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Manipulation has a bad rap. Nobody likes being on the receiving end of manipulative behaviors like bullying, name calling, passive aggression and the like. Or the more seductive and insidious forms of manipulation that we associate with used-car salesmen, political demagogues and Russian operatives on Facebook. But leaders who scrupulously avoid being manipulative can unnecessarily limit their effectiveness.
For leaders, the question should not be whether to manipulate, but rather to what end. Manipulation can be a powerful tool for getting people to act in their best interest. The state of New York runs a highly manipulative series of anti-smoking public service announcements (PSAs) that vividly depict the suffering that smokers could expect. Or consider how an anti-littering music video created entirely by fourth graders attempts to charm viewers into doing the right thing. Or how this PSA uses techniques of personalization and simple storytelling to discourage drunk driving. Each of these videos is manipulative in its own way, but only a misanthrope would object to their intentions.
At its core, manipulation is the use of emotions to get another person or group to act as desired by the manipulator. Because we remember ideas and concepts better when they are attached to emotional experiences, great teachers often use manipulation to get their students to want to learn and to remember their lessons. Think of the scene in the film Stand and Deliver in which the famed Garfield High calculus teacher Jaime Escalante reframes problems as questions about projecting outcomes in basketball games. That’s an exciting prospect for students who pay to wear shoes named after famous players.
MBA students are probably the most manipulated of all learners. Business schools feed them a steady diet of case studies adapted from real situations. These narratives are designed to spark specific emotional conversations that will induce the students to adopt habits of mind that they can rely on throughout their business careers.
Leaders who shy away from manipulation often default to what is called fact-based decision making. Facts are certainly an essential part of making decisions, but they’re not the whole story. In the real world, we must address most problems without having all the facts. Many problems are impossible to describe entirely with facts. These are technically known as “wicked problems” and include issues like income inequality, poverty and environmental and natural resources policy.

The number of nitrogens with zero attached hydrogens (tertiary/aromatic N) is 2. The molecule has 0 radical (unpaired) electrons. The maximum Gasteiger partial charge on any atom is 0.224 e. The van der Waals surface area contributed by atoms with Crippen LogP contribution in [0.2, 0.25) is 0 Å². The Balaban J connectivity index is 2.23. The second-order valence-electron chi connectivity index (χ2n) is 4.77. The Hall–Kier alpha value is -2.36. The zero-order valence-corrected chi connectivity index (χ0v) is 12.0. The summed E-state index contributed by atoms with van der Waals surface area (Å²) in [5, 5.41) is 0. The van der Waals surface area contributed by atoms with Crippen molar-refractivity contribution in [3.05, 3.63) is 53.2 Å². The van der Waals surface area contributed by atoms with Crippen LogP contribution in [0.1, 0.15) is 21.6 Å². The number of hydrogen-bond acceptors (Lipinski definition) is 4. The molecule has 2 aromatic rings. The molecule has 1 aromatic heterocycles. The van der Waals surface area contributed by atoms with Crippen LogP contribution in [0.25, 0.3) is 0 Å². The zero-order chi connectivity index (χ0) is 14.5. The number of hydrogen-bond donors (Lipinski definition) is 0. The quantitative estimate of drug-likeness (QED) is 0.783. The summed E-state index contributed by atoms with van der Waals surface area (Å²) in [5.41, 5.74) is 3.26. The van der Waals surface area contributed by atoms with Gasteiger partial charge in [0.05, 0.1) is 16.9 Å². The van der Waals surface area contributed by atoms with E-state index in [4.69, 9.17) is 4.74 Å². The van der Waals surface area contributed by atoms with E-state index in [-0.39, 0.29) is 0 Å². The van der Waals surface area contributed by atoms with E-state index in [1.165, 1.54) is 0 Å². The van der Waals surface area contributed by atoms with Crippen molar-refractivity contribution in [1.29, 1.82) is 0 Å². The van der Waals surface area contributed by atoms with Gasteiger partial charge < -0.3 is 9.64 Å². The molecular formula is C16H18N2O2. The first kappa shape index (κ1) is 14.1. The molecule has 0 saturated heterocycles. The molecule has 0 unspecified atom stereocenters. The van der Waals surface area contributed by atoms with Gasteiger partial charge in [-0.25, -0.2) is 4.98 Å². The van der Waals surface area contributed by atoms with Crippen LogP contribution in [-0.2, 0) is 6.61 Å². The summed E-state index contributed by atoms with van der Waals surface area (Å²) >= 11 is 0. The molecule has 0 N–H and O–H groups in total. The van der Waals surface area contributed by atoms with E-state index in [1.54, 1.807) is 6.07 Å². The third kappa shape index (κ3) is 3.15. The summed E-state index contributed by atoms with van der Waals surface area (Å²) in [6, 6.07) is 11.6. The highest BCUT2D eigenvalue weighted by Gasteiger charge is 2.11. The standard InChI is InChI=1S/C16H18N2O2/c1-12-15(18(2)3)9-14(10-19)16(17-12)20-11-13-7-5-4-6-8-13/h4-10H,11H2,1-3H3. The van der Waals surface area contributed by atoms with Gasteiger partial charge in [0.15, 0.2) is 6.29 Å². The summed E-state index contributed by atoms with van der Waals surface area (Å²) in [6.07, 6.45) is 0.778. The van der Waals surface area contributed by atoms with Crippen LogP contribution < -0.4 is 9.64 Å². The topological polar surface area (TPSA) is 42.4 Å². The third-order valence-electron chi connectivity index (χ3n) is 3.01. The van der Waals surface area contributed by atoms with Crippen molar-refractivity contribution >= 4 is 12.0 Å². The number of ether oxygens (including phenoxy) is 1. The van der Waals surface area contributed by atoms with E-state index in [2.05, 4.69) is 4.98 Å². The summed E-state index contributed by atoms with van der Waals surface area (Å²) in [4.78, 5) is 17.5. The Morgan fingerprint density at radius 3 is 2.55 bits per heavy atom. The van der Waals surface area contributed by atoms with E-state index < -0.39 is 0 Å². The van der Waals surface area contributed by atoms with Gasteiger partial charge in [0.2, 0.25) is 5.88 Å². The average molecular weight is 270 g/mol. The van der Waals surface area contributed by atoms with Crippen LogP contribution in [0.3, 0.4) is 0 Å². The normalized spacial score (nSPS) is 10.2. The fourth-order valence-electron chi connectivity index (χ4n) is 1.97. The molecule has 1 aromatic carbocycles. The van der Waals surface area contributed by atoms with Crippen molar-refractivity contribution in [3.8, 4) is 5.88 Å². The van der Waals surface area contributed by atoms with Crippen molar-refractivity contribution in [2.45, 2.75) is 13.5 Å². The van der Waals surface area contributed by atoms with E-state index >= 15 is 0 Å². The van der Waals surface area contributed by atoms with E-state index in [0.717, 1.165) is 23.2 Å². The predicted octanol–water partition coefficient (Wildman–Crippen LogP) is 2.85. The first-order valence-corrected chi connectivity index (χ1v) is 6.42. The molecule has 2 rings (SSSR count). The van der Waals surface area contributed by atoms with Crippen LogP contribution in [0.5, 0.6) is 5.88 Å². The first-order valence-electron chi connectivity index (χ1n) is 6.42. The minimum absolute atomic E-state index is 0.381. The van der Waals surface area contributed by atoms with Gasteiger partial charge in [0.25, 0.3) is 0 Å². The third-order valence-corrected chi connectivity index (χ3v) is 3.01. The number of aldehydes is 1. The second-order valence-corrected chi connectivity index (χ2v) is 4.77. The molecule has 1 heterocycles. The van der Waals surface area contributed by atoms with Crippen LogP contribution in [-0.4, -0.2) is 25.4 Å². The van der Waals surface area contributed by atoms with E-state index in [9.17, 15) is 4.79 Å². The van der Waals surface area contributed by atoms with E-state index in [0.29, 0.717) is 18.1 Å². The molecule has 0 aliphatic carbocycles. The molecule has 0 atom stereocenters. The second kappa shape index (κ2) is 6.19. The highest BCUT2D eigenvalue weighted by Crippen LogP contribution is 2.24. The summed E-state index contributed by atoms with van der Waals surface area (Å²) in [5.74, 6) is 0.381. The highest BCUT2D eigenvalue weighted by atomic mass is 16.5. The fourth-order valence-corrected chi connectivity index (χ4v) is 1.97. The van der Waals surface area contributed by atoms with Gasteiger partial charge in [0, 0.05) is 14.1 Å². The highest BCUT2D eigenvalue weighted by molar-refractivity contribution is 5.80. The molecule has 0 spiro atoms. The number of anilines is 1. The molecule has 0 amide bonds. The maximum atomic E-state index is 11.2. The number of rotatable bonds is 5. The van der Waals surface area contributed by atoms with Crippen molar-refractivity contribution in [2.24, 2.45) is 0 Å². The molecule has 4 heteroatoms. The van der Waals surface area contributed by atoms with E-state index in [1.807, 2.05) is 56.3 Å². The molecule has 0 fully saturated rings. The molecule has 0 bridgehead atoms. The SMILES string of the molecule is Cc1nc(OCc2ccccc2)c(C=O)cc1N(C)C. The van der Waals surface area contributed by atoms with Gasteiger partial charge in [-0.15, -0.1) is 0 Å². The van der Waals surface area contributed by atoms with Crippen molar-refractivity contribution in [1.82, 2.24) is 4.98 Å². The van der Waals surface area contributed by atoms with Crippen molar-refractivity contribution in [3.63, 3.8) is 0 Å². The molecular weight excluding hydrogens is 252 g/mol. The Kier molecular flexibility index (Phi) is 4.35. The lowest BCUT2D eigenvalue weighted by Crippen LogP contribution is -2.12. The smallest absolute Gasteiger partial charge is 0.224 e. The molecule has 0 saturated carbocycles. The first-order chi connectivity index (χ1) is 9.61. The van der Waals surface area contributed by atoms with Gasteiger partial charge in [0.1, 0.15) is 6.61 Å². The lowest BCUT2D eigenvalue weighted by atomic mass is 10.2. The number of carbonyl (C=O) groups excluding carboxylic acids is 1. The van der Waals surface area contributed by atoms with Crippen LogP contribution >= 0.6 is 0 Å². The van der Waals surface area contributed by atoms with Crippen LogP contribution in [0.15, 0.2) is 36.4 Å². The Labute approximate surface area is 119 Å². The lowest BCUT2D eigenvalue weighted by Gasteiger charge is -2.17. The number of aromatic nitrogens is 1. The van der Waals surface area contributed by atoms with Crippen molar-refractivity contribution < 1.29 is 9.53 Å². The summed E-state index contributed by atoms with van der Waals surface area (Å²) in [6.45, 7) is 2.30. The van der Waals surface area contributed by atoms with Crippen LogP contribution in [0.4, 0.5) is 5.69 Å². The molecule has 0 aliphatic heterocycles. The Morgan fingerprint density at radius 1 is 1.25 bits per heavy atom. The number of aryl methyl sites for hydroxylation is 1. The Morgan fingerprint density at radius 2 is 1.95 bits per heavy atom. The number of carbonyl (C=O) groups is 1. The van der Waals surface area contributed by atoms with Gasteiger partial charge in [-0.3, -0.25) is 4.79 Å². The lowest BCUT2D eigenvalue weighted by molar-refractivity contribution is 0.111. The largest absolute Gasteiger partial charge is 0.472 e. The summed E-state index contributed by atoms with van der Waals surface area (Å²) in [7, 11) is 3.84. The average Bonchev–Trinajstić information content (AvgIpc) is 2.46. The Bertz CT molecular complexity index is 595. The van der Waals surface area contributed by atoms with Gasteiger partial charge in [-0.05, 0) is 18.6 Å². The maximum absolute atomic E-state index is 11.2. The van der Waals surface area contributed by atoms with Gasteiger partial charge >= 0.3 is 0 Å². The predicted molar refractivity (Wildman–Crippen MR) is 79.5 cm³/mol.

Highly ethical leaders, stymied by a fear of manipulating those around them, are forgoing highly persuasive tools. Analogy, metaphor, storytelling, scenario planning and appeals to emotion can all be employed for worthy ends. They can also be employed to highly dishonorable ends, inducing people to lie, cheat, steal or invest in fraudulent schemes.
One of the most actionable definitions of a good leader is that of a person who makes other people feel they will be successful. But even this seemingly benign instance of manipulation can be put to nefarious ends. Consider, for example, how Elizabeth Holmes continued to inspire employees and investors to believe in her blood-testing company Theranos long after it was clear to her that its technology didn’t work. But such bad apples shouldn’t discourage diligent leaders from using emotion to get their employees and team members to be more excited, creative or positively emotional about their work.
Many people now recognize that storytelling can be a more effective motivator than describing a set of facts. By using a protagonist as the focal point for imparting a lesson, storytellers induce people to project themselves into similar situations. Some of the most effective leaders today use storytelling. Brian Chesky, a co-founder of Airbnb, winningly uses his childhood experiences of travel and his relationship with his mother to explain what his company is all about.
But there is an even more persuasive tool in the great leader’s toolbox—vision. Unlike stories, the stuff of vision has no beginning, middle or end and no protagonist. It describes a highly desirable end state and, ideally, comes with directions about how to get there. At Amazon, executives can recite the company’s fourteen Leadership Principles at the drop of a hat.
Leaders often fail to share their vision in a way that their people viscerally understand, leaving them thinking “so what?” Try asking your team to describe your vision. They should be able to do it enthusiastically.
An effective vision uses emotional—that is, manipulative—words and concepts so that those around them feel positively excited and want to insert their own answer to “so what?” The vision should make clear how their team will be more emotionally successful when the vision has been reached and how the department, enterprise and people and organizations outside the enterprise will benefit.
The benignly manipulative leader also wants the group to know how they are progressing toward achieving the vision. This requires unflinching honesty. Otherwise, the leader loses the trust essential for people to feel that the leader is acting in their best interest. Everyone understands that setbacks occur and that emotionally exciting visions require the overcoming of hurdles. At this point narrative can be a handy tool, casting the vision as the end of the story, the journey toward it as the middle and today as the beginning. But if you make this a dull story about achieving a dull vision, then you aren’t being manipulative enough.
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“Understanding How Good Leadership Requires Great Manipulation” | Written By: Derek Lidow, Contributor / Forbes – Entrepreneurs
November 17, 2019 at 07:05AM
VIEW ARTICLE ON Forbes – Entrepreneurs >> https://www.forbes.com/sites/dereklidow/2019/11/17/understanding-how-good-leadership-requires-great-manipulation/